The agenda of the G-20 is not the one of the popular movements. In front of the attempts of systemic regulations and of giving a favourable exit to the crisis for capital, it is necessary to clearly raise another agenda, the one of a rupture with the neoliberal paradigm from an anticapitalist logic. It is necessary to oppose to capital’s logic another one, completely different, the one of the common good. But that will only be possible as a result of social mobilisation and of the creation of a global balance of forces more favourable to the popular sectors. Progress is necessary in the coordination of protests on the international, national and local scale, and to look for spaces of convergence and solidarities in order to avoid isolation and fragmentation of social resistances. The mobilisations of this weekend in Washington, in several cities of the Spanish State and in other places of the world are a first attempt, although weak, to articulate an international answer to the crisis and to give a general visibility to many particular struggles in course.
Rather than false inconsistent “alternatives”, that look for correcting the “excesses” of the system and assure its viability, it is necessary to raise real changes. It's time to flesh out proposals for truly alternatives and to radicalise their content. In a way, the impact of the crisis has meant that some of the ideas and demands made by the alternative movements in recent years (the Tobin Tax, the abolition of tax havens...) seem like small things, even though they are not. In parallel to the struggle for the implementation of these demands, it is now time to defend concrete measures against the crisis and to raise again “major proposals” in order to put on the table alternatives until now out of the debate as they seemed too far from reality. Examples include the nationalisation without compensation and the democratic public control of the banking system, the slogan "zero layoffs” in companies with profits that use the crisis as a pretext, a progressive tax reform and a special tax on large fortunes to create a solidarity fund, or the emphasis on democratic, public and social control of the main resources of the economy.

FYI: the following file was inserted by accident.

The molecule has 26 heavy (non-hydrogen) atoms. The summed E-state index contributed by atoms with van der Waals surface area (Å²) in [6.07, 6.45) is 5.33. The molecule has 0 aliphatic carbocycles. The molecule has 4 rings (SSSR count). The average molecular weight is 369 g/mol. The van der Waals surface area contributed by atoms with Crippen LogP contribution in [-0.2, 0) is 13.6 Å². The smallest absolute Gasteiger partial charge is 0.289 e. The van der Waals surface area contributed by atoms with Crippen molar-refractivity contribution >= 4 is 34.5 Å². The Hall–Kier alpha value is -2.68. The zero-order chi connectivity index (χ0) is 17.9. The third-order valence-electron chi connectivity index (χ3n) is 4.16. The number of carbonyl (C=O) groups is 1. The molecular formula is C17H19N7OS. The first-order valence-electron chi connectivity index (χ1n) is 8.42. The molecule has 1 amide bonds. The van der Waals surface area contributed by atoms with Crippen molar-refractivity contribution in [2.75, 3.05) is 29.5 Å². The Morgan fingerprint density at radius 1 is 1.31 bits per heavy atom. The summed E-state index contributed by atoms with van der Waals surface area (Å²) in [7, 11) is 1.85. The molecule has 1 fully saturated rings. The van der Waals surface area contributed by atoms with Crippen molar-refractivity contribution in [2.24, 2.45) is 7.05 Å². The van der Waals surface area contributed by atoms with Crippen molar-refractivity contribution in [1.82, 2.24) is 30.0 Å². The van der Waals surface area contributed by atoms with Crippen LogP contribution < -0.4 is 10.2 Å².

The crisis increases the social unease with the current economic system, it will increase contradictions and social resistances, although in a very defensive way, and it opens possibilities for the articulation of an alternative project. But at the same time it multiplies the risks of a failure in this task, in terms of dismay or demoralisation of people, or growth of reactionary alternatives.
"Another world is possible" was the slogan, vague and generic, popularised by the global justice movement. In truth, as sometimes has recalled the French philosopher Daniel Bensaïd, we do not really know if it is possible, but there is no doubt that it is absolutely necessary.
Josep María Antentas is a member of the editorial board of the magazine Viento Sur, and a professor of sociology at the Autonomous University of Barcelona. Esther Vivas is a member of the Centre for Studies on Social Movements (CEMS) at Universitat Pompeu Fabra. She is author of the book in Spanish “Stand up against external debt” and co-coordinator of the books also in Spanish “Supermarkets, No Thanks” and “Where is Fair Trade headed?”. She is also a member of the editorial board of Viento Sur (www.vientosur.info).
(This article was published in originally in the Spanish newspaper Publico the 15/10/2008. Translated into English by Carine Simon.)